Managing Health Conditions Without Potentially Addictive Drugs

Managing Health Conditions Without Potentially Addictive Drugs

At any given time in the U.S., more than 15 million people are abusing prescription drugs. The overwhelming majority of these users (80%) got the drugs from a doctor, not a drug dealer or friend. Prescription drug addiction is the fastest-growing addiction in the United States, particularly among young people. Whether you’re addicted to prescription drugs or another substance, these medications pose a serious threat to your sobriety. Many medical conditions may afford you the chance to use potentially addictive prescription drugs. Avoiding these medications isn’t always possible, but when it is, you should take the opportunity to avoid risking a new or worsening addiction.


Be Open With Your Doctor

No matter how long you’re able to remain sober, you’ll need to tell every doctor you ever have about your history of addiction for the rest of your life. This allows your doctor to carefully weigh the risks and benefits of any particular drug, and may change the way your doctor monitors you. For example, some psychiatrists write three-month prescriptions for stimulants, but if you have an addictive disorder, your doctor will likely want to meet with you every month to monitor your symptoms and risk for addiction. If your doctor doesn’t take your addiction seriously or tells you that there’s no risk of relapse with potentially addictive drugs, it’s time to find a new physician.


Ask for an Alternative Drug

The simplest way to combat the risk of taking an addictive drug is to ask for a less addictive alternative. Oftentimes doctors prescribe a drug simply because they’re familiar with it or because most of their patients respond well to it. This doesn’t mean there’s not another option for you. Many addictive drugs have non-addictive alternatives, and a handful of very safe drugs can be used on an off-label basis to treat a variety of conditions for which addictive drugs are often prescribed. If you have depression, your symptoms can be well-managed with traditional antidepressants, not potentially addictive stimulants or nontraditional treatments. People with ADHD can take a drug called Strattera, a non-stimulant drug with a low potential for abuse.


If you need help managing chronic pain, your doctor can prescribe you a high dose of ibuprofen. If your pain becomes unmanageable, talk to your doctor about your options. Some doctors treat chronic pain with an epidural, which numbs the area. This option requires the doctor to administer the treatment, and is not something you can duplicate at home, thus reducing your risk of abuse.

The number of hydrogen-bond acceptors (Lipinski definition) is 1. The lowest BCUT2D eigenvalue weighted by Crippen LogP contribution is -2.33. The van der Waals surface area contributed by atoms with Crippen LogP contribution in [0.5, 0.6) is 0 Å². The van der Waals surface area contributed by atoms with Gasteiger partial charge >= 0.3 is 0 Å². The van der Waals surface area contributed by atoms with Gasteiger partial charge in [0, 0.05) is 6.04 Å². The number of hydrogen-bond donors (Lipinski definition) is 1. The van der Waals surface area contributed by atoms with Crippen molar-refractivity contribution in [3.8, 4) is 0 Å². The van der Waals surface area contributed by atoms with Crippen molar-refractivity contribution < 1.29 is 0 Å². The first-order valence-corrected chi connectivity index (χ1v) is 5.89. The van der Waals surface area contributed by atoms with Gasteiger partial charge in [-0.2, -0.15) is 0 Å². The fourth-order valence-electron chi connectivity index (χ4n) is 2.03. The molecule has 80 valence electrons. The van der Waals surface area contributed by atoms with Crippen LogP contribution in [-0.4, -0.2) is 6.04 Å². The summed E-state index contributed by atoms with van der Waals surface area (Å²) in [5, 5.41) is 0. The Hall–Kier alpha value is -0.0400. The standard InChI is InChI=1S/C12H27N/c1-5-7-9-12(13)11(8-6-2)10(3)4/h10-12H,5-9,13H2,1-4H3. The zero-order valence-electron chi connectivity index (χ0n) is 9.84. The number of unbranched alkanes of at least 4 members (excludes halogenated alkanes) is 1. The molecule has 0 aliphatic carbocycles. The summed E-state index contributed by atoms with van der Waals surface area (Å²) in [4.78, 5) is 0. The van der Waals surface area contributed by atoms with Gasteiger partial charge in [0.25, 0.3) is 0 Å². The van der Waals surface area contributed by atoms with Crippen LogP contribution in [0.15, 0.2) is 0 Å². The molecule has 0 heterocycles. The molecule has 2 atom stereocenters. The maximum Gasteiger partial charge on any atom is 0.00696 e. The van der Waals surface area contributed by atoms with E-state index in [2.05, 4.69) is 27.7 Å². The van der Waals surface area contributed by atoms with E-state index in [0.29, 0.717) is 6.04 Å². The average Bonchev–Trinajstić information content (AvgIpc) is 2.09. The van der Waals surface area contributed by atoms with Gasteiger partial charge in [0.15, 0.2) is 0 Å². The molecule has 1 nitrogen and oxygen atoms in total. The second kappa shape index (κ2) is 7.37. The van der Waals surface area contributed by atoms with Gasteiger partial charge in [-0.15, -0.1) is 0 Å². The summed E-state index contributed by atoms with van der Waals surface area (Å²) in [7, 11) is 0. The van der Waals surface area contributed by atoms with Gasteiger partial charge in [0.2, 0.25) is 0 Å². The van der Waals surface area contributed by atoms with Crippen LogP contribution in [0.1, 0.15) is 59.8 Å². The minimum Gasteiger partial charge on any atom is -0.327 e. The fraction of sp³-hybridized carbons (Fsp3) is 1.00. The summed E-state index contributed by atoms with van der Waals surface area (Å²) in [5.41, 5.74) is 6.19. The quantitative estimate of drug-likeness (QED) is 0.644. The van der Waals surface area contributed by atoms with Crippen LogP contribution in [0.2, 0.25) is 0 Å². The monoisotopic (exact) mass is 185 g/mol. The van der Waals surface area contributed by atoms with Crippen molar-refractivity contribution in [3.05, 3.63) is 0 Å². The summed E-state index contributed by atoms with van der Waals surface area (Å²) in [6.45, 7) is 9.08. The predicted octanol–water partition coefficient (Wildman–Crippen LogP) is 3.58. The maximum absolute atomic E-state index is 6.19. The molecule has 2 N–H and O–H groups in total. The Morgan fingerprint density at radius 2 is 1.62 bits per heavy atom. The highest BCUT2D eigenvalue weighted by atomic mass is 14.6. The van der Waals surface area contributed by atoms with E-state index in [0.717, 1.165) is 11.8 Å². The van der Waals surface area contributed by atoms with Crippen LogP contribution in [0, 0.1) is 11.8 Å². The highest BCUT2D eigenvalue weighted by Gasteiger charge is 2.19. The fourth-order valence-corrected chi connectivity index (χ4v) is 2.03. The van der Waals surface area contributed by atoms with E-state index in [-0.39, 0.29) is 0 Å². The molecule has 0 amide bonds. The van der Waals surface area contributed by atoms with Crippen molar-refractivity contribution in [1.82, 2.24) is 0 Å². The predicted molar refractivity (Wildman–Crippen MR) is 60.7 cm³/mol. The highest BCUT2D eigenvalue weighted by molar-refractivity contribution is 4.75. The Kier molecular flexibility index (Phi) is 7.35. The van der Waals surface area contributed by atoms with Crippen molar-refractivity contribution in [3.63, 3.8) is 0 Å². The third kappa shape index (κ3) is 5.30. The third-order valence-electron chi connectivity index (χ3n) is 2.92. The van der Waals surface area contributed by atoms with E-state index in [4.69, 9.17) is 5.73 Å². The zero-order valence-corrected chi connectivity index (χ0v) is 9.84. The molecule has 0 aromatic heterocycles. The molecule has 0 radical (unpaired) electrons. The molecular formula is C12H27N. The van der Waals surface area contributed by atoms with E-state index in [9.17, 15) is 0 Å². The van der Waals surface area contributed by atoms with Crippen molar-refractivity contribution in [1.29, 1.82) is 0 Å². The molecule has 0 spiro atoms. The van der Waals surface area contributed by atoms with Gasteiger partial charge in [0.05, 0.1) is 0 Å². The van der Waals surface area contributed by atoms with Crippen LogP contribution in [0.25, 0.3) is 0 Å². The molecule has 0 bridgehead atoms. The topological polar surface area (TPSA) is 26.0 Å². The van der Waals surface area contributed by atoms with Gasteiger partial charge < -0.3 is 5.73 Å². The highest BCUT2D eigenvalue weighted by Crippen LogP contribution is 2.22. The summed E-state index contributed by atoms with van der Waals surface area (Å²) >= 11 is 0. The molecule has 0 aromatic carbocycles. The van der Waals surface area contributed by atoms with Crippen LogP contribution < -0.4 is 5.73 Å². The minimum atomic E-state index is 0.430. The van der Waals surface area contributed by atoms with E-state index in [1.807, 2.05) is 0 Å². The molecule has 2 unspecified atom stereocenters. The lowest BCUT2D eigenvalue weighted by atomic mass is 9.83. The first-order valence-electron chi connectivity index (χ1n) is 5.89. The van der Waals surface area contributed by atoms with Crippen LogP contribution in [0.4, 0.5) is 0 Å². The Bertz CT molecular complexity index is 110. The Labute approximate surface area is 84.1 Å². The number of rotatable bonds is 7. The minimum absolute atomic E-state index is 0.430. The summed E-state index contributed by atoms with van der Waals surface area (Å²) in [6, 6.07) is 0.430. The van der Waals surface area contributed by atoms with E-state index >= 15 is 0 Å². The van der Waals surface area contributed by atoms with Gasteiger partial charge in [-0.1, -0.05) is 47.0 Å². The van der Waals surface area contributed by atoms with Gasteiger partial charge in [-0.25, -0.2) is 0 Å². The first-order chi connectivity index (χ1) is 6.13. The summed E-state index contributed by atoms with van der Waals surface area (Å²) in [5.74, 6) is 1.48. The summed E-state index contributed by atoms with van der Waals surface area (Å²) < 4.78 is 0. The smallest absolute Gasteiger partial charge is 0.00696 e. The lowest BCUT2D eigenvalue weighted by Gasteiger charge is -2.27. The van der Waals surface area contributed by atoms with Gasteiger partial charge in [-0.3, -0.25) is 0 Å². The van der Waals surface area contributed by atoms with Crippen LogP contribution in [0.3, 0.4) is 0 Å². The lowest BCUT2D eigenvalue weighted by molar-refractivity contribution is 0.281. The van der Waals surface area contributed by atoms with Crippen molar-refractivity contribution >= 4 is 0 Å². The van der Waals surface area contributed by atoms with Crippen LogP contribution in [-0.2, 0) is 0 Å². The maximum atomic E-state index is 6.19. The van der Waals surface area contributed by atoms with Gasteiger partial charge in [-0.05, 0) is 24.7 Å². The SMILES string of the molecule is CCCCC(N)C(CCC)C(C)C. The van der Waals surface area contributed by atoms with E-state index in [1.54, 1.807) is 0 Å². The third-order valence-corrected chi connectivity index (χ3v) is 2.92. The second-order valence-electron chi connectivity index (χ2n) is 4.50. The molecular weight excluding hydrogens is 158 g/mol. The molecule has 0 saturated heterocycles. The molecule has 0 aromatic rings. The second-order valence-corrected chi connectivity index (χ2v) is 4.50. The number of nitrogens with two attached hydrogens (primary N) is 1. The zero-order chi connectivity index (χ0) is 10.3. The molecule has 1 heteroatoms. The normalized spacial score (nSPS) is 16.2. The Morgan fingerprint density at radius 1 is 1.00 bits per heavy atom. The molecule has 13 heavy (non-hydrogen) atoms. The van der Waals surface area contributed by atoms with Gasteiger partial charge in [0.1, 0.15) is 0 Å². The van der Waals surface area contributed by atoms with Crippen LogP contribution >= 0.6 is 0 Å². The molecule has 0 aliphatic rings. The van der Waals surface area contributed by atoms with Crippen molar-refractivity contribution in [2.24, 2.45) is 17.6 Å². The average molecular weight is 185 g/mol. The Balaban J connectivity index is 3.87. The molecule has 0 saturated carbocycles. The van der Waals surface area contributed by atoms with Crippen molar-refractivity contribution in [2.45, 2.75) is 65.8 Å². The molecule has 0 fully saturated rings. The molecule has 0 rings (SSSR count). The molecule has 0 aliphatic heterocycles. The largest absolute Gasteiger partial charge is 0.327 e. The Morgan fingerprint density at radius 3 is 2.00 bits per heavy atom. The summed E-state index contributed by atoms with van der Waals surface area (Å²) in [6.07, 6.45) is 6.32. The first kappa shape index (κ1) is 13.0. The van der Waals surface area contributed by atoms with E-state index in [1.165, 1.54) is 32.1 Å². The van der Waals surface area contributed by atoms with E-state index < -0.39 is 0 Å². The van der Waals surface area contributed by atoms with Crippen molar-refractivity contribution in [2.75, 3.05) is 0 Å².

Pursue Non-Medication Treatments

If you have a life-threatening health condition, you need to take the drugs your doctor prescribed. If your condition is a mere inconvenience, though, consider pursuing other treatment options. Mental health conditions are frequently well-managed with intensive therapy and lifestyle changes. Muscle pain is often responsive to regular exercise, massage, and a healthy diet. Some forms of diabetes respond well to dietary and lifestyle changes. Sleep problems may improve when you change your sleeping conditions or learn to better control stress. Ask your doctor if there’s a non-drug treatment available for your condition before agreeing to take a prescription drug.


Remaining Sober on Prescription Drugs

If you live long enough, the odds are high hat you’ll get a health condition that warrants use of a potentially addictive substance. While avoiding temptation altogether is the best strategy for protecting your long-term sobriety, sometimes your health demands that you take a drug that could trigger a relapse. To minimize your risks of reigniting your addiction, take the following steps:

  • Ask your doctor to prescribe you the lowest dose she safely can.
  • Take your medication exactly as prescribed by your doctor; don’t increase the dose, skip doses, or take the drug at varying times of the day.
  • Tell your loved ones you’re taking a potentially addictive drug, and ask them to tell you if they notice any strange behavior.
  • Consider asking someone else to hold onto your drugs for you. Your spouse, for example, could give you your daily drug dose, thus ensuring that you don’t take more than is necessary.
  • Only take your drug when you’re having symptoms that necessitate treatment. For example, if you need painkillers, don’t take the medication because you think you might end up in pain; instead, take it only if you’re already experiencing pain.
  • Don’t mix multiple drugs, and avoid drinking alcohol. If you’re taking two or more potentially addictive drugs, make sure your doctor(s) know about each medication.
  • Monitor yourself for the early signs of addiction. If you find yourself looking forward to your daily pill, experiencing withdrawal symptoms, or behaving strangely when you take the medication, contact your doctor immediately.
  • Rev up your addiction recovery support. Go back to your 12-step program or therapy, or call your old counselor at the rehab you attended.
  • Focus on maintaining good health by eating regular meals and getting plenty of exercise. When your body is healthy and you remain busy, you’re less vulnerable to the temptation to abuse prescription medications.
  • Keep track of your symptoms of addiction, as well as the symptoms of your medical condition. If the medication doesn’t help you get better, you may need to quit taking it. And if you develop early warning signs of addiction, you need to pursue help before things escalate out of control.


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